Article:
13623Re: [PPLetterpress] I am writing a new syllabus, help please
- Nov 17, 2013Fritz,Great story. What do you need help with?I can imagine kids reminiscing 50 years from now as they silently share stories through their glasses."I had to pay for a font once.""I had to stand near a wall because my iPhone crapped out in the middle of monetizing my school news video."By the way. I'll bet glasses will come with neck braces to support your head because neck muscles will be disappearing. No worries.--Scott
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On Nov 17, 2013, at 11:26 AM, "Fritz Klinke" <nagraph@...> wrote:Mark-up as I knew and worked it in the early 1960s was while working as the managing editor of my college newspaper, the Carnegie Tartan. We were hot metal and all letterpress. Our paper was printed by the Western Newspaper Union in downtown Pittsburgh and we were limited to what ever type faces they had on the line casting machines. They had one Ludlow as I recall as well as 7 or 8 linotypes. We were furnished a "Type Specimen" sheet showing all the text and display faces. Setting the text and headlines followed the same basic format every issue, and we all knew how to write up single column heads vs 2 column ones, etc.Most of our ads came in as plates, either electrotypes, plastic shell casts, or as stereotype mats. These were already made up and came from various ad agencies. Local ads were turned over to the composing room foreman who then "marked them up," indicating to the machine operators the point size, type face and length of line to be set. He had to work with what was available as mats for the machines on the floor. There wasn't a huge selection and the faces they had were pretty much run-of-the-mill stuff. We once had an advertiser who insisted on his store name being set in Old English, and WNU didn't have that in any point size. So I set a line of 24 pt type from the shop at school and though I wasn't union, they agreed to put it in the ad. The foreman said "this crap won't work, it's Monotype." And sure enough, the intense pressure of the stereotype mat rolling press crushed that type and it barely printed in the paper.For commercial plants, the composing room foreman was usually the one who marked up work where there were no type specifications. Even in letterpress, work was brought in that was already set in a trade typesetting plant, in the form of plates, or specified such that type had to be purchased. The place I worked in San Francisco was 2 blocks from M&H type, and once in a while, they would set type for our use, in particular where we didn't have a certain face or point size. We had a school catalog once where all the heads had to be set in Craw Clarendon, which we didn't have, so new fonts were purchased from M&H just for that one job. You'd of thought it was the end of the world, in 1967, to have to lay in new type in a well established composing room.A photo of the specimen sheet we used in college, along with me working on the paper, Is on flickr at:Fritz----- Original Message -----From: Silber MaiKätzchenTo: undisclosed recipientsSent: Friday, November 15, 2013 7:53 PMSubject: [PPLetterpress] I am writing a new syllabus, help please [1 Attachment]I am going to teach a summer term this year, in an Introduction To Typographycourse that will be part of a high school graphic design curriculum. I am havingsome trouble with the section on mark-up. I need a better explanation of theprocess. Maybe I need to add some more fonts to the listed mark-ups.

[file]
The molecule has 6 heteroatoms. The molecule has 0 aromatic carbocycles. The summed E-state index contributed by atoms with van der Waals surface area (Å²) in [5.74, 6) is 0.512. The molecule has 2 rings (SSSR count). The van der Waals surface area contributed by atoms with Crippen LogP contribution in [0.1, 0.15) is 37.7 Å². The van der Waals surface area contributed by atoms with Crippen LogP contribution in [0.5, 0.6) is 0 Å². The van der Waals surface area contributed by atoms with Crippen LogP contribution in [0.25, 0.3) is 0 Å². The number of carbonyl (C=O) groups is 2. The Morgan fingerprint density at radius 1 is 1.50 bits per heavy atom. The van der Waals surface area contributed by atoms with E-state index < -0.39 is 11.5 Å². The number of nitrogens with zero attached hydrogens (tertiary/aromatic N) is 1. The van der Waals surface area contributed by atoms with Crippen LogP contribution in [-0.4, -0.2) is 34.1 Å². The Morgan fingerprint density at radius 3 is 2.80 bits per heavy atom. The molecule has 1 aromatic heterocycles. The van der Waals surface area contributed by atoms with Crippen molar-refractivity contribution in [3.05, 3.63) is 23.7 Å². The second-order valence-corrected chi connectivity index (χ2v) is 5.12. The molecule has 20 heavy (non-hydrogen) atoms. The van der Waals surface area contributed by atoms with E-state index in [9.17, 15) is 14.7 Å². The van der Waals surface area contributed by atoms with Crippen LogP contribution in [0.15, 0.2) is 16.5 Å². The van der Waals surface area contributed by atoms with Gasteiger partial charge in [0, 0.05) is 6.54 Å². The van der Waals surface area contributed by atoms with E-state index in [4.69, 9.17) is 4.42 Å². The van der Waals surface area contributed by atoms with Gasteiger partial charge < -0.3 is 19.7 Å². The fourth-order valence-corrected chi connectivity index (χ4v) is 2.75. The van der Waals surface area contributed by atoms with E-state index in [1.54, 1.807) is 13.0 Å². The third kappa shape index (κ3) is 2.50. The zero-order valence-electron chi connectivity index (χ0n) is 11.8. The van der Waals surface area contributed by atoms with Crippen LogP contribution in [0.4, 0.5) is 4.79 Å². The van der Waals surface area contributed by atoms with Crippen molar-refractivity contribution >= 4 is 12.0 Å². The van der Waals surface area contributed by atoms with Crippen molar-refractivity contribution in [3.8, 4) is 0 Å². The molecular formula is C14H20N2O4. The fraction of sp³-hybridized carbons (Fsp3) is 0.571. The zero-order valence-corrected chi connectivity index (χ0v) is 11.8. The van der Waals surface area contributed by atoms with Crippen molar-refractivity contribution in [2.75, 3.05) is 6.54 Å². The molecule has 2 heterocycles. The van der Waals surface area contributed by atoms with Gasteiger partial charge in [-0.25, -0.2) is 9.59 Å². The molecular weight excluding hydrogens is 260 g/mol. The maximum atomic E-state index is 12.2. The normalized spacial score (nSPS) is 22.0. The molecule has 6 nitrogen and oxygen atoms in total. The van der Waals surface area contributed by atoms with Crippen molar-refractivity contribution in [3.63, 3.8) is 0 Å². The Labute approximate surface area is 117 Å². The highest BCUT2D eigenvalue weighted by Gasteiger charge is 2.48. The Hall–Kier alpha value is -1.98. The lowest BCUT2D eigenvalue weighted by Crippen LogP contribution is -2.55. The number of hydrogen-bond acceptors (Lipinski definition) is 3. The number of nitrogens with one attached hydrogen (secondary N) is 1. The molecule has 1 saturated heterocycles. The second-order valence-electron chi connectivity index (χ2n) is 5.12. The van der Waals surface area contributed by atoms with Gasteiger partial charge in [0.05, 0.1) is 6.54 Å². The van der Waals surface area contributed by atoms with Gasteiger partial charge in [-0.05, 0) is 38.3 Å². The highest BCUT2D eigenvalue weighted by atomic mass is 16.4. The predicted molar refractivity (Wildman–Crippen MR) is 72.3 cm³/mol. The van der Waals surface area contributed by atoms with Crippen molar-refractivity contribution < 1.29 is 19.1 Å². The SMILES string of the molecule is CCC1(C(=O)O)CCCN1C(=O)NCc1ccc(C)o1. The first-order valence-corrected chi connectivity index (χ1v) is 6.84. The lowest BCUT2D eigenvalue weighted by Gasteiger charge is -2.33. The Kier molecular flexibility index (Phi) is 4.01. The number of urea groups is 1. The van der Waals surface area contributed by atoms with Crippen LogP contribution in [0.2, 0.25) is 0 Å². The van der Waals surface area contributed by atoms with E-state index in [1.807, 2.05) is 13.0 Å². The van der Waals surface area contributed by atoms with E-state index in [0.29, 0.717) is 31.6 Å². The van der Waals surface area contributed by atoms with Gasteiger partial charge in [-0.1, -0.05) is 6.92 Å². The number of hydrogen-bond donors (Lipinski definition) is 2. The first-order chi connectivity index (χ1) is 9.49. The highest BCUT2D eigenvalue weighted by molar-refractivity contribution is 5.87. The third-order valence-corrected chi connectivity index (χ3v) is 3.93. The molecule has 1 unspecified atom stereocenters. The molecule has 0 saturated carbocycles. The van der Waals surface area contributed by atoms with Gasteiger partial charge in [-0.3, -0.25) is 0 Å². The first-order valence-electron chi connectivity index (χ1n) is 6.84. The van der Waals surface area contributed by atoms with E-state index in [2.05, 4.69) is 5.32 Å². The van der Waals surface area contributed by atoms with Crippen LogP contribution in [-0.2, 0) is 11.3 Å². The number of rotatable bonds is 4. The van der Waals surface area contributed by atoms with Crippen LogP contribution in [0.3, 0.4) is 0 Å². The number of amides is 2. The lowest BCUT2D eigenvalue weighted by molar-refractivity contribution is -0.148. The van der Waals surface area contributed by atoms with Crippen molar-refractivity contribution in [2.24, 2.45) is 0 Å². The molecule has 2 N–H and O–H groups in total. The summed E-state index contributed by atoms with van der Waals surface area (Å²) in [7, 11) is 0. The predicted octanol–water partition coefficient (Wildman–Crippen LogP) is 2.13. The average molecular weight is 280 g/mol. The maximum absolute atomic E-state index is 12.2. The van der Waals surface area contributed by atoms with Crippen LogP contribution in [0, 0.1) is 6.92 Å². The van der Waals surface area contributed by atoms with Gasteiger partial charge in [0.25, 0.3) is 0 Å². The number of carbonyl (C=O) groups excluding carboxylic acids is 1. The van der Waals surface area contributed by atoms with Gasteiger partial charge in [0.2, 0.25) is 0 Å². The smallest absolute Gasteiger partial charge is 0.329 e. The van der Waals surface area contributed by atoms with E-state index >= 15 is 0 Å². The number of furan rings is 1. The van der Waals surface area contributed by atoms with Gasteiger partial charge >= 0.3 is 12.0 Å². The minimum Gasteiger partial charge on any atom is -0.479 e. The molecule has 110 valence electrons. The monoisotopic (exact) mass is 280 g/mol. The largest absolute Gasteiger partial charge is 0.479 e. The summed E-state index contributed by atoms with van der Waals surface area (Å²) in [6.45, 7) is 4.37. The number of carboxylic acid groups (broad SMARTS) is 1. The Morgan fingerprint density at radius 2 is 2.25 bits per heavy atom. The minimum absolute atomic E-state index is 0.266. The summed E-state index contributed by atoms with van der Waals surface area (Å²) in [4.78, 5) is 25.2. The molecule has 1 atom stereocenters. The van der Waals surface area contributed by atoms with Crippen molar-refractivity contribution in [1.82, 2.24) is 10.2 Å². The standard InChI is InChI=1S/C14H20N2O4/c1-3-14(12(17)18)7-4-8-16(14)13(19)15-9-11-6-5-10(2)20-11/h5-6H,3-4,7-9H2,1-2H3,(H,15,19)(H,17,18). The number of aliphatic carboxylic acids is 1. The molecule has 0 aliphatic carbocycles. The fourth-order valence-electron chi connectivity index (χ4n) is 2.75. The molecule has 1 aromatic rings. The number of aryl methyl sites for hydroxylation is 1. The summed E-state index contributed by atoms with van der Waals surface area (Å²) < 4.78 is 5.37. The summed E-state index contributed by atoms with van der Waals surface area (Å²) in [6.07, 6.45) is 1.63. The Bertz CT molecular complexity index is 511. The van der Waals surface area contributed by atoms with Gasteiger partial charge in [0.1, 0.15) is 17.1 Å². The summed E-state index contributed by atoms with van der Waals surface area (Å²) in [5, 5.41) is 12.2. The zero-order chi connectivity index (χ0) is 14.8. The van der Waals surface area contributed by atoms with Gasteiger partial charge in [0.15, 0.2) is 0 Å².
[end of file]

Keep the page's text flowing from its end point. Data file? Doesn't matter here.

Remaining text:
Any help or criticism will be welcome.MaiKätzchenDum loquimur, fugerit invida Aetas:
quam minimum credula postero!
Odes Book I
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